Despite its modest role on the world stage, Belgium has produced a number of internationally renowned musicians and composers. There is the iconic gypsy jazz guitar maestro Django Reindhart, whose position remains unassailable, and guitarist/harmonica player Toots Thielemans, who became an internationally renowned artist performing and recording with Bill Evans, Oscar Peterson, Ella Fitzgerald, Peggy Lee, Shirley Horn and Quincy Jones. The other key Belgian figure is composer/arranger Francy Boland, co-leader with US bebop drumming legend Kenny Clarke of Europe's leading big band of the 60s, the Clarke-Boland Big Band.
Whereas the post-war modern jazz scene produced a few notable successes, trad and New Orleans style jazz remained popular and bebop and swing were still played during the peak post-bop and free jazz years of the late-60s and early-70s. Despite the overwhelming popularity of ‘historic’ forms, there were a few worthy exceptions who pointed the way to the future: composer and pianist Marc Moulin formed his first trio in 1961 as a backing band for expatriate American musicians such as Johnny Griffin and Don Byas. He later collaborated with Philip Catherine to form Placebo, a group that mixed jazz, funk, rock and electronic sounds. Their influences ranged from Jimi Hendrix to James Brown, via Herbie Hancock and Soft Machine, and they experimented with the Moog and early synthesizers. Between 1971 and 1975 Placebo released three albums that have become much sought after by DJs and producers for beats and grooves to sample.
Moulin also contributed sleeve notes to one of the most sought after European deep jazz recordings of the late 1960s and early 1970s, and it’s a Belgian recording no less: ‘Babs Robert and the Love Planet’ (Alpha 7003, 1970) is one of the few examples of Belgium avant-garde jazz and was originally released on the Alpha label, a tiny enterprise based in Jette, Belgium. Alpha released renaissance / baroque music and the Babs Robert album is a wonderful aberration that is such an outlier as to be seemingly from another planet – the very Love Planet name-checked in the title perhaps?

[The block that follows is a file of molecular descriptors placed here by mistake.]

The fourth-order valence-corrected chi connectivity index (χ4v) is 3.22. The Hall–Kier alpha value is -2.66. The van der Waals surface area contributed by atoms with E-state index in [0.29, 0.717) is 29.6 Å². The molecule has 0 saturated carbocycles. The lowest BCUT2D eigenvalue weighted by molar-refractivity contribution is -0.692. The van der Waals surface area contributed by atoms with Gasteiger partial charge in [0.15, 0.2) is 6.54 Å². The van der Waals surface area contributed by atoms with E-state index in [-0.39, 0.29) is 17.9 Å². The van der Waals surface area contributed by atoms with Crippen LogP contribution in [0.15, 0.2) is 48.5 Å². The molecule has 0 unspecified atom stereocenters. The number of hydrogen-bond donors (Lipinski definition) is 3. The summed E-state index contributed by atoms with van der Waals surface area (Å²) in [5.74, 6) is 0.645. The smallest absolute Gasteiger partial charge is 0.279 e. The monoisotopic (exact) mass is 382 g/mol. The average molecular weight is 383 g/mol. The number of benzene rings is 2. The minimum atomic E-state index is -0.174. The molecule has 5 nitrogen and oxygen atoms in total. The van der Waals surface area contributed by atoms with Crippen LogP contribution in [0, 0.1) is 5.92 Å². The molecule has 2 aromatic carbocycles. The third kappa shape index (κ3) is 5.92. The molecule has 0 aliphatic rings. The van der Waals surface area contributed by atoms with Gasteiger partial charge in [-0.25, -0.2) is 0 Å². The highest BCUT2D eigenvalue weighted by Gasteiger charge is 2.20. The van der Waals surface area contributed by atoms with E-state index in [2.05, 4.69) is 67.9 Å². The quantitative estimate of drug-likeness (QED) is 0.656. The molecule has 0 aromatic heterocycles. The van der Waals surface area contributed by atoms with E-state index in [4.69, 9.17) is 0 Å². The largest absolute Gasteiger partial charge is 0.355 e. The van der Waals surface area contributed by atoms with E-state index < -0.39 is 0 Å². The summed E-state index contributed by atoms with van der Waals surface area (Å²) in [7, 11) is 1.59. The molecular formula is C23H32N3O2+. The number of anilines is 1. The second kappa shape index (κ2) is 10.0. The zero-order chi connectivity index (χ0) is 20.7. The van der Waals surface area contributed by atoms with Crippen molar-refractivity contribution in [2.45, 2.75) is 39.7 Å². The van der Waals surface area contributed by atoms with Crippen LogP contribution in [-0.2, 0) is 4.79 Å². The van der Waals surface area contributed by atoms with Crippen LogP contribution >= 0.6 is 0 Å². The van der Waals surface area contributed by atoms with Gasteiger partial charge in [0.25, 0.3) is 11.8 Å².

The initial original quartet line-up was Babs Robert (sax), Paul Dubois (bass), Johnny Brouwers (piano), and Johnny Peret / Robert Pernet (drums). On the album session, the quartet was augmented with the addition of John Van Rjimenant (saxes) and Michel Gobbe (bass). As well as their main instruments, the band members also played an array of unusual instruments, principally percussion. This is the first official re-release of the ‘Babs Robert and the Love Planet’. Original copies of the album fetch many hundreds of Euros on the collecting circuit and it remains a curious and fascinating window into a moment in time that still resonates some forty years later. Come with us to the Love Planet.
Babs Robert (alt sax, tenor-sax, electric tenor-sax, Bin Recorder, Acme siren, Chinese-bell, sleigh-bells, maracas, tambourine,hand-rattle,claves);
John Van Rymenant (baritone-sax, fluegelhorn, Bala, tambourine, sleight-bells, cowbell, triangle, claves;
Johnny Peret (vibes, bongo’s, cowbell, maracas, castanets, rattle-snakes, tambourine, drums, woodclock, trinagle);
Johnny Brouwers (piano, prepared-piano, triangle, cowbell, sleigh-bells, maracas, caves,hand-rattle, guiro, woodblock, tambourine;
Paul Dubois (bass, triangle, cowbell, claves, rattlesnakes, hand-rattle, woodblock, tambourine):
Michel Gobbe (bass,Chinese-bell, claves);
Robert Pernet (drum, tambourine, seven-notes M’Bichi, guiro, alarm-siren, home-made metal xylophone, African telephone-drum, triangle, sleigh-bells, Siku);